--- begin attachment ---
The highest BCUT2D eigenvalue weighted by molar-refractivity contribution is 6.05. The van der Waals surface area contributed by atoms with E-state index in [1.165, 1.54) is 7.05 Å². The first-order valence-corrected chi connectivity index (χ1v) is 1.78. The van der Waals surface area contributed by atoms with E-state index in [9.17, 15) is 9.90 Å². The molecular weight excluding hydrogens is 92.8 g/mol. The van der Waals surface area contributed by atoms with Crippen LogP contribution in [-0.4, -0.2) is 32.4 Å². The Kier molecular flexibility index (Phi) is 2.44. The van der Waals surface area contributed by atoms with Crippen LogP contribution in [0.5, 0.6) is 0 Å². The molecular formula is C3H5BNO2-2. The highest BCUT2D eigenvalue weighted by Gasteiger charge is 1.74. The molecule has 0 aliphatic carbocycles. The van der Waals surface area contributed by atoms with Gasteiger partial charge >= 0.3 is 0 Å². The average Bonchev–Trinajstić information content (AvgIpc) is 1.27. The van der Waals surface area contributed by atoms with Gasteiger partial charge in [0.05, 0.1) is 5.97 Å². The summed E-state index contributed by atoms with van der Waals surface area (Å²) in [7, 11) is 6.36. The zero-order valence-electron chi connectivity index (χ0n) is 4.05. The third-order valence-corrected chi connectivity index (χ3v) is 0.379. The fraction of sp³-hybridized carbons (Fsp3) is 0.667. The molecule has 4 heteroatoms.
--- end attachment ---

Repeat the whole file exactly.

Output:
The highest BCUT2D eigenvalue weighted by molar-refractivity contribution is 6.05. The van der Waals surface area contributed by atoms with E-state index in [1.165, 1.54) is 7.05 Å². The first-order valence-corrected chi connectivity index (χ1v) is 1.78. The van der Waals surface area contributed by atoms with E-state index in [9.17, 15) is 9.90 Å². The molecular weight excluding hydrogens is 92.8 g/mol. The van der Waals surface area contributed by atoms with Crippen LogP contribution in [-0.4, -0.2) is 32.4 Å². The Kier molecular flexibility index (Phi) is 2.44. The van der Waals surface area contributed by atoms with Crippen LogP contribution in [0.5, 0.6) is 0 Å². The molecular formula is C3H5BNO2-2. The highest BCUT2D eigenvalue weighted by Gasteiger charge is 1.74. The molecule has 0 aliphatic carbocycles. The van der Waals surface area contributed by atoms with Gasteiger partial charge >= 0.3 is 0 Å². The average Bonchev–Trinajstić information content (AvgIpc) is 1.27. The van der Waals surface area contributed by atoms with Gasteiger partial charge in [0.05, 0.1) is 5.97 Å². The summed E-state index contributed by atoms with van der Waals surface area (Å²) in [7, 11) is 6.36. The zero-order valence-electron chi connectivity index (χ0n) is 4.05. The third-order valence-corrected chi connectivity index (χ3v) is 0.379. The fraction of sp³-hybridized carbons (Fsp3) is 0.667. The molecule has 4 heteroatoms.